Famous trader Peter Brandt referred to the XRP cryptocurrency as “garbage” in reaction to a tweet regarding Ripple co-founder Jed McCaleb’s transactions.
It only goes to show that garbage can create a billionaire, tweeted the veteran chartist. After an eight-year selling spree, Ripple has verified to U.Today that Jed McCaleb has sold off his XRP holdings. Selling his tokens for more than 708 BTC netted the co-founder an estimated $3,09 billion. Ripple’s co-founder has also sold his investment in the company.
By Forbes’ estimates, McCaleb has a fortune of $2.1 billion. Ripple and Mt. Gox co-founder Stellar went on to develop a successful cryptocurrency project after a disagreement. Brandt has emphasized time and over again that XRP is an unregistered investment. Even with regulatory ambiguity surrounding the controversial cryptocurrency, Brandt said he was open to holding it under the appropriate circumstances.
This same trader termed cryptocurrency a scam in 2020 and predicted that SEC would prosecute Ripple for deceptive practices. Other altcoins have also come under fire from Brandt. According to the trader, Chainlink (LINK) became popular among traders who discovered that XRP was fraud in June 2020. XRP has lost as much as 89.49 percent of its value since its all-time high, making it one of the most undervalued cryptocurrencies on the market.
Why is SEC Ignoring McCaleb?
Jed McCaleb, one of the largest XRP investors, sold his final XRPs over the weekend, earning $3.09B and 708 Bitcoins since 2014. John Deaton, the lawyer for Ripple, asked the Securities and Exchange Commission (SEC) why it hasn’t investigated him yet. He also accused the agency of being insanely contradictory and illegitimate in its accusations of wrongdoing at Ripple.
XRP sales have generated $2.56 billion in revenue for McCaleb as of the date of the lawsuit’s filing, according to Deaton. He also claims that CEO Brad Garlinghouse and Chairman Chris Larsen violated Section 5 of the Securities Act.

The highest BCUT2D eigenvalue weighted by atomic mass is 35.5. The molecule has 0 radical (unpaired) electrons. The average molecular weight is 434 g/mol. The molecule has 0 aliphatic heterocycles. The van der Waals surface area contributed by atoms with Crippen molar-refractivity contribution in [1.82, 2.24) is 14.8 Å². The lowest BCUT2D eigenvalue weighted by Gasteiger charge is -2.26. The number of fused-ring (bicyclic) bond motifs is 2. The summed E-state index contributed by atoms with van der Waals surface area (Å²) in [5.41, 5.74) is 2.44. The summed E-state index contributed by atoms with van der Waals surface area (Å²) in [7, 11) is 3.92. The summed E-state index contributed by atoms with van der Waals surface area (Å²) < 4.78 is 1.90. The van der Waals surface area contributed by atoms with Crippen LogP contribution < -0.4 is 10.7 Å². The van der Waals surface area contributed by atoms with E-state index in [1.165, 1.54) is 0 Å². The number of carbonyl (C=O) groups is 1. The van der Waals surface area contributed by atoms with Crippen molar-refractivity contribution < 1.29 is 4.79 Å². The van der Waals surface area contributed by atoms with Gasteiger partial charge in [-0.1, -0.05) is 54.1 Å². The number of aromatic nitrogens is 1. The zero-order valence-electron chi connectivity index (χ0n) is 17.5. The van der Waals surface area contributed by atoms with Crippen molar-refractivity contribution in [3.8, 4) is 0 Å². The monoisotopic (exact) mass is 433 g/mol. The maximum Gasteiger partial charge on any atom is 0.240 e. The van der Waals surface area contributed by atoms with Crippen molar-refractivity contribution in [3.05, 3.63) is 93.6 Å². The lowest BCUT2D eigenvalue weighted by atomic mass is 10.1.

According to the SEC, Ripple raised nearly $1.3 billion from its ICO sales between 2013 and 2020. The agency filed a lawsuit against the company and its officials in December 2020. The corporation offered unregistered XRPs as securities and thereby broke the Securities Act, according to the SEC. The Securities and Exchange Commission (SEC) said executives Brad Garlinghouse and Chris Larsen made considerable gains.
Attorney John Deaton from the Ripple legal team wants to know why the SEC took Jed McCaleb off the list of people accused of breaking the Securities Act by selling XRP. To put it in perspective, Jed McCaleb has made $2.56 billion in XRP sales since they filed the lawsuit. The SEC is asking for nearly Twice that amount from the Defendants who were sued, according to attorney John Deaton.
How insanely inconsistent and illegitimate arguments against Ripple are, says Deaton. The SEC’s claims that XRP is security are based on a misunderstanding of what security is. According to Ripple’s lawyer, the SEC would have tried to stop Ripple from selling XRPs regularly if it felt today’s XRP was a security. He said they would have used a cease-and-desist letter to halt the former Ripple co-XRP founder’s sales.
On the other hand, the commission hasn’t done anything about it. The company’s counsel, meanwhile, questioned whether they didn’t initiate the XRP lawsuit for the “sole goal of enforcing securities laws” due to its lack of reaction.